Mexico has also a unique alcoholic beverage called Tequila which is made from Agave which is a rich source of inulin, a poly fructosan. There are 130 species of Agave though most commonly used is Agave tequilana. Inulin on hydrolysis yields fructose which is considered sweeter than sucrose. Yeast fermentation is generally carried out using glucose as the source of sugar. Starch sources such as tapioca, maize, rice, wheat sorghum all yield glucose on hydrolysis. On the other hand molasses, a rich source of glucose and fructose, is commercially used to produce alcohol for both industrial and IMF liquors. Mexican producers of Tequila boast of special strains of yeast that converts fructose into alcohol efficiently and is considered a secret.
The process includes roasting, shredding, pressing out the juice, addition of yeast inocculum and fermentation for 30-48 hours followed by distillation in copper stills to get a product of 70-110 proof strength. One kg of Agave pinas yields 1 liter of juice containing 90% inulin. A typical Agave pina weighs 20 to 80 kg. There is always the question as to why this material is not used as a sweetener in food products but its traditional use to make Tequila is based on higher value addition and national pride. Besides use of fructose in foods is clouded with uncertainties regarding its suspected adverse effect in human system. Though it has a low GI of 27, its consumption is reported to be responsible for high triglyceride and LDL levels in human beings. Fructose consumption is also linked to interference with hormone signals associated with satiety leading to over eating. Similarly consumption of fructose after a heavy meal raises its GI value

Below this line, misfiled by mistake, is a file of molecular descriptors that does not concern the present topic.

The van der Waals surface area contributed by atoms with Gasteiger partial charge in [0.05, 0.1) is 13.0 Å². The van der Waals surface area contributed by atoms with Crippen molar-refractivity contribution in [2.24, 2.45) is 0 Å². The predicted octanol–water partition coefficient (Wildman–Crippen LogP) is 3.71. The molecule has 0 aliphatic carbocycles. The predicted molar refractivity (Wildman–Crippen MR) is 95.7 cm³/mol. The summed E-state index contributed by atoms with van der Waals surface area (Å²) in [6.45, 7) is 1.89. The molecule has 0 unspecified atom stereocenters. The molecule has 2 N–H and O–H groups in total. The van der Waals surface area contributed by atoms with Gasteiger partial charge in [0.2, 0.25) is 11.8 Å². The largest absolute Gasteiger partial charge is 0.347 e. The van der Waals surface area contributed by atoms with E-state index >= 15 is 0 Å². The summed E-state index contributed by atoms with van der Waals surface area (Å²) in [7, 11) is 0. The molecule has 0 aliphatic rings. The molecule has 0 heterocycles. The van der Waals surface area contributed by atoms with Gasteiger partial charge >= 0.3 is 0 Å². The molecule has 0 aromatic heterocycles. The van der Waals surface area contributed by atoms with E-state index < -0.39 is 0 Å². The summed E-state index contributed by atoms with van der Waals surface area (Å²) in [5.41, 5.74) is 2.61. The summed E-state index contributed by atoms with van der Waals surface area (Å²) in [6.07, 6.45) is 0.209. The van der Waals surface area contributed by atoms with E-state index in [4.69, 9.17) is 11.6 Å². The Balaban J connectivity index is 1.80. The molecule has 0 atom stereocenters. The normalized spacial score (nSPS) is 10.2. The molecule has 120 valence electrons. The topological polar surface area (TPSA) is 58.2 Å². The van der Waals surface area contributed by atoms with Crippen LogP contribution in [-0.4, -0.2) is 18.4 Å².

dramatically. Probably these findings, though not universally accepted, make the Tequila production in Mexico a blessing in disguise as the plentiful supply of Agave is economically utilized!